AUGUSTA — Sixty-two members of the Maine House and Senate have signed a letter to Monterey Bay Aquarium urging the immediate reversal of its “Red List” designation of Maine lobster as environmentally unsustainable.
Among the bipartisan group of legislators who signed the Sept. 20 letter, authored by Rep. Nathan Carlow, R-Buxton, were Jeffrey Evangelos, I-Friendship; Ann Matlack, D-St. George; and MaryAnne Kinney, R-Knox.
“While this false and reckless report raises serious questions regarding your organization’s credibility, the greater concern to us is its destructive impact to Maine lobstermen, their families, and the cherished maritime culture they sustain,” the letter states.
“Maine lobstermen have phased out the use of floating rope, cleared 30,000 miles of line from Maine waters, and have accounted for exactly zero right whale entanglements since 2004. Additionally, the vast majority of right whale deaths have been attributed to vessel strikes, according to the NOAA. It’s perplexing why your report overlooks these realities.”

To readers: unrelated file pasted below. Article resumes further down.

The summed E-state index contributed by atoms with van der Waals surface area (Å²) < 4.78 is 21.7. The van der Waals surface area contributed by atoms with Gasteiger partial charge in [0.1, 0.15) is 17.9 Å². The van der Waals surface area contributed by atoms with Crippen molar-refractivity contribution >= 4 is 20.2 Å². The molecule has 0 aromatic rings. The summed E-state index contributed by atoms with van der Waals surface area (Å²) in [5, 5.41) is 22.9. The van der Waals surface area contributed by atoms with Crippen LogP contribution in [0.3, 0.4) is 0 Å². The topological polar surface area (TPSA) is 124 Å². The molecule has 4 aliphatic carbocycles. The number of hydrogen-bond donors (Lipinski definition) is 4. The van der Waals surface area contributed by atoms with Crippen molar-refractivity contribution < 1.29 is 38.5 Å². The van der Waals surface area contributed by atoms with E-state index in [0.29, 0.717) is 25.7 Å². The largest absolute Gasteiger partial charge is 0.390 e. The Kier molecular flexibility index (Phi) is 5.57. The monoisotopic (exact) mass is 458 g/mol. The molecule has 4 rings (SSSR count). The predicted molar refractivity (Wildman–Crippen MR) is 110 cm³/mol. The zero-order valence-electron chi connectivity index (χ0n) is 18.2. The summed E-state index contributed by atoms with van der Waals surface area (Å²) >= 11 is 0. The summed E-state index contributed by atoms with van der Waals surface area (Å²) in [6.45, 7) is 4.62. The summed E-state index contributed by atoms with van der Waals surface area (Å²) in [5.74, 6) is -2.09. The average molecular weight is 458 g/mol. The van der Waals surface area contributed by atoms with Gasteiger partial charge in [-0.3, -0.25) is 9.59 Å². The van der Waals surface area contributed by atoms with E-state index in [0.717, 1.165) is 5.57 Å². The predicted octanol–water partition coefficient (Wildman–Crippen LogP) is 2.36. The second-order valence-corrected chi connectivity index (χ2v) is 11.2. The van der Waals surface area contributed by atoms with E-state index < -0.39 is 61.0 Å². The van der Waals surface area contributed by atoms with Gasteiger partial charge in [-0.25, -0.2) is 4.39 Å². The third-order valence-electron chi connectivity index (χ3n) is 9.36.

In a statement, Carlow announced his intention to request that the attorney general file suit against the Monterey Bay Aquarium if it fails to comply with the requests outlined in the letter.
“This is akin to defamation, and has devastated an entire industry of honest, hard-working, and responsible Mainers,” he said. “If this out-of-state special interest group refuses to repair the damage they caused, then the State of Maine should pursue legal action compelling them to do so.”
In a press release about the letter, Jacob Knowles, a fifth-generation lobsterman from Winter Harbor, said the Red List designation comes at a time that is already tough for Maine lobstermen, “Our profit margins have been cut down so much by inflated gear, bait, and fuel prices,” he said. “We can’t absorb much more of a price drop and remain profitable.”
Knowles is also captain of a fishing boat called “F/V Rest Ash-oar,” and owns a viral social media account where he gives viewers an inside look of the lobster trade.